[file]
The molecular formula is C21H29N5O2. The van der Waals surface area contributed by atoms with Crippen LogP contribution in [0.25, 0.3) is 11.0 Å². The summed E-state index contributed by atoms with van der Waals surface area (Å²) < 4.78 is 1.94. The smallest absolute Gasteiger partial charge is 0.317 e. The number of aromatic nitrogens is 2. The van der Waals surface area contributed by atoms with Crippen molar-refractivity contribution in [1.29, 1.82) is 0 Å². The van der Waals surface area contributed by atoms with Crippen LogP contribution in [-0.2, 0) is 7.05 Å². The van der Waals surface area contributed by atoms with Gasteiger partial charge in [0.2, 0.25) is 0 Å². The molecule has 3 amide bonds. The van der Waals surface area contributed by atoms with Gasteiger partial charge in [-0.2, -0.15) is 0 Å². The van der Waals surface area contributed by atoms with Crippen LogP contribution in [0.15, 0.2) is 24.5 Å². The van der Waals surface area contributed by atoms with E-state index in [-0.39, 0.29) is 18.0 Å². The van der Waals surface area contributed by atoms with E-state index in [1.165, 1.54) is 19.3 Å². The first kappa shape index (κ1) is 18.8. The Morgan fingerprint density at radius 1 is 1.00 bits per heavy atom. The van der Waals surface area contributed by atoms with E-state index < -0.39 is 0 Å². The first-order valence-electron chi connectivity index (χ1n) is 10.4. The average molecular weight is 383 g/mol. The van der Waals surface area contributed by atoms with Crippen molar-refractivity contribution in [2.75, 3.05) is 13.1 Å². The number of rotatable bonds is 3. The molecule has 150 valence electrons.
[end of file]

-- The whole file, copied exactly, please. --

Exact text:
The molecular formula is C21H29N5O2. The van der Waals surface area contributed by atoms with Crippen LogP contribution in [0.25, 0.3) is 11.0 Å². The summed E-state index contributed by atoms with van der Waals surface area (Å²) < 4.78 is 1.94. The smallest absolute Gasteiger partial charge is 0.317 e. The number of aromatic nitrogens is 2. The van der Waals surface area contributed by atoms with Crippen molar-refractivity contribution in [1.29, 1.82) is 0 Å². The van der Waals surface area contributed by atoms with Crippen LogP contribution in [-0.2, 0) is 7.05 Å². The van der Waals surface area contributed by atoms with Gasteiger partial charge in [0.2, 0.25) is 0 Å². The molecule has 3 amide bonds. The van der Waals surface area contributed by atoms with Gasteiger partial charge in [-0.2, -0.15) is 0 Å². The van der Waals surface area contributed by atoms with Crippen LogP contribution in [0.15, 0.2) is 24.5 Å². The van der Waals surface area contributed by atoms with E-state index in [-0.39, 0.29) is 18.0 Å². The van der Waals surface area contributed by atoms with E-state index in [1.165, 1.54) is 19.3 Å². The first kappa shape index (κ1) is 18.8. The Morgan fingerprint density at radius 1 is 1.00 bits per heavy atom. The van der Waals surface area contributed by atoms with E-state index < -0.39 is 0 Å². The first-order valence-electron chi connectivity index (χ1n) is 10.4. The average molecular weight is 383 g/mol. The van der Waals surface area contributed by atoms with Crippen molar-refractivity contribution in [2.75, 3.05) is 13.1 Å². The number of rotatable bonds is 3. The molecule has 150 valence electrons.